So Hosmer gets the call due not only to Ka’aihue’s failures but also his own excellence. He has punished AAA in his first tour of the league hitting .439 in 26 games along with 19 walks in 118 plate appearances giving him a .525 on-base percentage. He actually had more walks than strikeouts (16), something he also did in an 87-game sample in High-A at the start of last year.
The power hasn’t been as prevalent as expected with just three home runs and five doubles in his 43 hits, but after posting a .233 ISO in his breakout season across two levels last year as a 20-year old, many believe it is simply a matter of when, not if in terms of his power production. ESPN’s Eric Karabell made a strong comp to that end likening him to Logan Morrison. Morrison showed power early on his career, but it tapered as he climbed the minor leagues though the batting average and on-base percentage remained elite.
Morrison hit just two home runs in his 62-game debut last year and was pigeonholed at some outlets as a no-power, high-average asset despite being just 23 years old coming into this season. In his first 15 games he ripped four home runs while improving both his average and on-base percentage. Of course that is a tiny sample, but you can see where Karabell was headed.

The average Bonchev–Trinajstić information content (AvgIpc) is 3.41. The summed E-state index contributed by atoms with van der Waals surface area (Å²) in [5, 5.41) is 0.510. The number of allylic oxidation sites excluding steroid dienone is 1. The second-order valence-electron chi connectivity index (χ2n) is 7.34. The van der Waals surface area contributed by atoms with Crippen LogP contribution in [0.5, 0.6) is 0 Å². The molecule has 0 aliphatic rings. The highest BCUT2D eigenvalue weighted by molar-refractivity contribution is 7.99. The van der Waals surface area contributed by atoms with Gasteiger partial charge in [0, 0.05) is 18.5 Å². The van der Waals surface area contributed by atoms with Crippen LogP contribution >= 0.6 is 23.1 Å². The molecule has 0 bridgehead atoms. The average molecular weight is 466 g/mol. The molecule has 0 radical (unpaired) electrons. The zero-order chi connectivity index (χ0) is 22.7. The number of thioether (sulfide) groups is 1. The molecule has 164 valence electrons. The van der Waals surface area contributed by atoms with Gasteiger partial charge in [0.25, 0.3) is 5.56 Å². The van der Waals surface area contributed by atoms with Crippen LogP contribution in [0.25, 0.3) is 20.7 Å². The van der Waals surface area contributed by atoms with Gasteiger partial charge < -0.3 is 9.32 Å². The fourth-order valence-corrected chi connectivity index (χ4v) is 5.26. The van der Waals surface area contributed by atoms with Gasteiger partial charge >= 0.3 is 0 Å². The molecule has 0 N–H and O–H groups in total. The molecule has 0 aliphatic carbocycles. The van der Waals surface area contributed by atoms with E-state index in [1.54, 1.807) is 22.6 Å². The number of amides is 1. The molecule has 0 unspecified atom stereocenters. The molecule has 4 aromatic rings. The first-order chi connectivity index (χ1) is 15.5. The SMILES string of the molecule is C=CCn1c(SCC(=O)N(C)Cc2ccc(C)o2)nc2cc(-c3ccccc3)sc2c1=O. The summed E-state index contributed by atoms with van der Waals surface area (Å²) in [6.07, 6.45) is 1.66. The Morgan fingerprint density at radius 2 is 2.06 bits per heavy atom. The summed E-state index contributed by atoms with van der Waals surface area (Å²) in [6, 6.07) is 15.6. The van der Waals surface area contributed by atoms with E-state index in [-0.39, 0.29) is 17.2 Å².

One aspect of Hosmer’s game many might not be aware of is the speed dynamic. He stole 14 bases a season ago and amassed nine triples. So while he may not deliver the punch right out of the gate (remember, he is all of 21 this year), he could offer some sneaky speed at the 1B or CI slot on your roster.
And let’s not completely rule out the power, either. We are dealing with a whopping 26 games and if just two more balls had found their way over the wall, he’d be on a 31 home run pace over 162 games instead of the 18 we see now.
He is undoubtedly already on a roster in any keeper league that has minor league rosters, but of course check just in case. He is probably rostered in most AL-Only leagues even if they are re-draft leagues as long as they have some kind of bench, but again, check. In leagues where he is available, he is an asset worth going heavily for just about regardless of format.